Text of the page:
Research by Northumbria University academics has been cited by a Parliamentary Committee investigating poor broadband in rural areas and the challenges of tackling the digital divide.
In its report “An Update on Rural Connectivity”, the House of Commons Environment, Food and Rural Affairs Committee referred to research articles by Professor Jason Whalley and lecturer Paolo Gerli from Northumbria’s Newcastle Business School.
Digital connectivity is widely regarded as an essential utility, but poor broadband in rural areas risks causing harm to the rural economy and leaving communities behind. The Parliamentary Committee believes that while broadband and mobile coverage has improved significantly since 2015, the divide between urban and rural areas continues to marginalise communities and businesses especially in hard to reach areas with weak or no connectivity. It also states a lack of confidence that the Government has fully grasped the extent of the problem, the scale of the challenge, or the wider cost of poor connectivity for rural communities and the rural economy.
The Parliamentary Committee’s latest report cites Professor Whalley and Paolo Gerli’s research on Broadband Delivery UK, which has recently been published in the International Journal of Public Administration. Professor Whalley says this research found a lack of transparency in the management of public subsidies supporting the diffusion of superfast broadband in the UK.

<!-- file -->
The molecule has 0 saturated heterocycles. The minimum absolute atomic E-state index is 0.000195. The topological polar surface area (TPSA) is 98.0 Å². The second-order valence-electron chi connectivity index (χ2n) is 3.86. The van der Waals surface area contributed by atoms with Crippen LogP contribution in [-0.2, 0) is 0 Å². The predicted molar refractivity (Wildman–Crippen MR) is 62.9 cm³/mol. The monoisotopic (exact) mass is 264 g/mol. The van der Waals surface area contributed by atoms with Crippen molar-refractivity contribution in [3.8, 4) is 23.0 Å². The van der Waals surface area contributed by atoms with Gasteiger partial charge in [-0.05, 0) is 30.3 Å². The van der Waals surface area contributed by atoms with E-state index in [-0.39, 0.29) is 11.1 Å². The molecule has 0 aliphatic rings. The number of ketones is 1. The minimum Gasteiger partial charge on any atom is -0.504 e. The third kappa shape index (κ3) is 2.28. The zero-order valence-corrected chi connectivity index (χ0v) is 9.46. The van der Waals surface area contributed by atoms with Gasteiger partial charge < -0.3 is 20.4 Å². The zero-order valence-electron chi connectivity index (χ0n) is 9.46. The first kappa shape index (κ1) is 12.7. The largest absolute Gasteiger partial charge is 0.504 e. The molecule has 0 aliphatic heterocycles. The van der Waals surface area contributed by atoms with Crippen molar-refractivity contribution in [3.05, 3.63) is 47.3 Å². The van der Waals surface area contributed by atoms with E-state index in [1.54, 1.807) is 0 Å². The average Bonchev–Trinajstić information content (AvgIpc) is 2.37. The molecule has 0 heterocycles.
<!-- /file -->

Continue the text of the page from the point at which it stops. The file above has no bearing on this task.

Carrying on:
He added: “The Committee concluded that there should be greater transparency on how the Government estimates costs for its broadband programme and allocates funding across the UK. It also shared our concerns on the Universal Service Obligation, whose target speed of 10 Mbps is way below the national average - as argued in our responses to the Ofcom and the EFRA committee consultations. In line with our findings, the House of Commons report concludes that the Government should commit to an immediate review of the USO specification as soon as possible”.
Northumbria’s contribution to the consultation and the on-going research that underpins it, reflects a wider body of research and expertise that has been presented at various international conferences including TPRC and ITS Europe, published in journals and cited in the press (Wired and ISP Review). The on-going work of Paolo Gerli and Professor Jason Whalley examines the impact of technological change on telecommunications markets in terms of the availability and quality of networks, who provides these networks and the innovative approaches that some communities have adopted and their adoption by individuals and businesses particularly in rural areas.
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